Labour will stop the rollout of Making Tax Digital to all VAT-registered small businesses if it wins the general election.
Currently, MTD only applies to VAT-registered small businesses with turnover higher than £85,000. However, HM Revenue & Customs is planning to extend MTD to all VAT-able small businesses in its drive to find more revenue.
Rebecca Long-Bailey, shadow business secretary, told Radio 4’s Today programme: ““We’re going to scrap quarterly reporting for companies with turnover under £85,000.”
Long-Bailey was speaking on the morning Labour published its 20 Pledges to Business document, which encapsulates Labour’s thinking when it comes to helping small businesses, which Long-Bailey describes as “the lifeblood of our economy and our communities”.
Although most of the 20 pledges have been announced elsewhere, those of most interest to small business are:
Reform business rates
- Introduce statutory annual revaluations to stop small businesses facing periodic and unmanageable rate hikes
- Guarantee a fair and transparent appeals process
- Exclude new investment in plant and machinery from future business rates valuation to encourage investment
Establish a £250bn UK National Investment Bank
The National Investment Bank and a network of regional and national development banks will have three arms, one focused on financing SMEs.
Establish a Post Bank to provide relationship banking for SMEs
Labour’s publicly owned Post Bank, run through the post office’s 3,600 branch network, would offer face-to-face relationship banking for small businesses.
Create a new Business Development Agency
The BDA would be a one-stop-shop for business support also championing SMEs to government. The BDA’s advisers would offer the face-to-face relationship banking provided through the Post Bank. The models for the BDA are the Australian Small Business and Family Enterprise Ombudsman and the US’s Small Business Administration. Like the SBA, the BDA will also promote SMEs in government procurement and support small businesses to access government contracts.
Long-Bailey said: “What we want is a one-stop-shop for every entrepreneur and business so that they know were to be directed to if they want financial advice, especially if they want to bid for government procurement contracts.”
Stamp out late payments to small business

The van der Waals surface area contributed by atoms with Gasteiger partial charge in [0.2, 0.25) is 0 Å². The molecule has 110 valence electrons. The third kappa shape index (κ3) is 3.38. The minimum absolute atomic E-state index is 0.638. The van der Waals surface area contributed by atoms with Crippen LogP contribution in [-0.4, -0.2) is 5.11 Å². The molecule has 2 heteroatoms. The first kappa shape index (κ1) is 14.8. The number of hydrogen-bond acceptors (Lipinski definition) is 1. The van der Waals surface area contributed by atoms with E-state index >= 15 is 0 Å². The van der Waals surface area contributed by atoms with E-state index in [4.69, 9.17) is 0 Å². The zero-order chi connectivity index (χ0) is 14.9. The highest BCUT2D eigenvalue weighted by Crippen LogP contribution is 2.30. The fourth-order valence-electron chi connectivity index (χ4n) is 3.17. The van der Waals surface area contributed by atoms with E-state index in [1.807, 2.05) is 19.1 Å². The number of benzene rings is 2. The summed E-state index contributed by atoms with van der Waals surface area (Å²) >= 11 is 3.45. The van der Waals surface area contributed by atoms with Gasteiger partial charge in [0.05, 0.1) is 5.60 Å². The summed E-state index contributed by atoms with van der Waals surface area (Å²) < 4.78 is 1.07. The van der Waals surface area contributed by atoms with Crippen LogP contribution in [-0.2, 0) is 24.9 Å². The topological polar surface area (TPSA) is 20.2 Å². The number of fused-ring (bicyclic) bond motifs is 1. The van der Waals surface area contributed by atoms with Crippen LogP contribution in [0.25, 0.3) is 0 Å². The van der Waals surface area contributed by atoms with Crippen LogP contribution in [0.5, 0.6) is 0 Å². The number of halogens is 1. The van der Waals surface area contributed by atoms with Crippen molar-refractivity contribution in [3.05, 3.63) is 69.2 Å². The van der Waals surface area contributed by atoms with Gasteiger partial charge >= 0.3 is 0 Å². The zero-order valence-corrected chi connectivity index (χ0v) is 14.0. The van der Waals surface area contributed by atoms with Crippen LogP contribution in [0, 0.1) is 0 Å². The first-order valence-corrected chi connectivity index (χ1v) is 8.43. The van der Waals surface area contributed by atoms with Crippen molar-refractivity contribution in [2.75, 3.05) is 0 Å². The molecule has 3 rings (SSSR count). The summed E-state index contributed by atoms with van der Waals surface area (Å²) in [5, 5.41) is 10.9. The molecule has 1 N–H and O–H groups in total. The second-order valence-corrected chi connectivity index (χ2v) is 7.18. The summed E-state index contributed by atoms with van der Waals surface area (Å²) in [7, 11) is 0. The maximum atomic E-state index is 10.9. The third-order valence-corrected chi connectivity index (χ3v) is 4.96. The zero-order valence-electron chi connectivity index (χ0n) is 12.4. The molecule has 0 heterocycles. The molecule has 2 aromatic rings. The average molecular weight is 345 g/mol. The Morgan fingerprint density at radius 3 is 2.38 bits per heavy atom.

- Labour would scrutinise that anybody bidding for a government contract pays its own suppliers within 30 days
- Develop a version of the Australian system of binding arbitration and fines for persistent late payers
The Federation of Small Businesses (FSB) estimates that small businesses are owed £26bn in late payments. Nearly 40 per cent of small businesses have run into cash flow difficulties as a result of late payment, 30 per cent have been forced into an overdraft and 20 per cent said profit growth had slowed because of late payers.
Speaking at an FSB small business hustings last week, shadow chancellor John McDonnell said: “It’s brutal. We’ve seen companies go to the wall because of this.”
Free full-fibre broadband to all business premises by 2030
According to Labour, 94 per cent of small business owners rate a reliable broadband connection as critical to the success of their business and the CBI says that over 90 per cent of businesses believe that digital technologies are a crucial driver of increased productivity.
Give businesses more flexibility over how they use the Apprenticeship Levy
Allow it to be spent on all accredited training, not just apprenticeships.
Cap energy bills for microbusinesses
Labour will introduce a £/kwh cap for non-energy intensive microbusinesses (i.e. a maximum rate suppliers can charge per unit of electricity or gas).
Make £250m of funding available to manufacturing SMEs to help them embrace digital technology
It has been forecast that UK manufacturing could increase turnover by £455bn over the next decade if it adopts digital technology, creating 175,000 jobs.
Less popular with small businesses will be Labour’s plan to reinstate small profits corporation tax at 21 per cent for any small business whose profits are over £300,000 a year – back to where it was in 2010.
Defending the move, Long-Bailey pointed out that Labour’s proposed corporation tax hike would still leave the UK with lower corporation tax than in France (33 per cent), Germany (30 per cent), and Japan (31 per cent).
Commenting on Labour’s business pledges, FSB national chairman Mike Cherry said that, although welcome, “urgent clarity” is needed around how Labour plans to protect small firms with moderate turnovers from its proposed changes to raise dividend tax from 7.5 per cent to 20 per cent.
“The party promised that no business owner making less than £80,000 would be targeted if it wins power. But, as things stand, it’s hard to see how that will be the case.”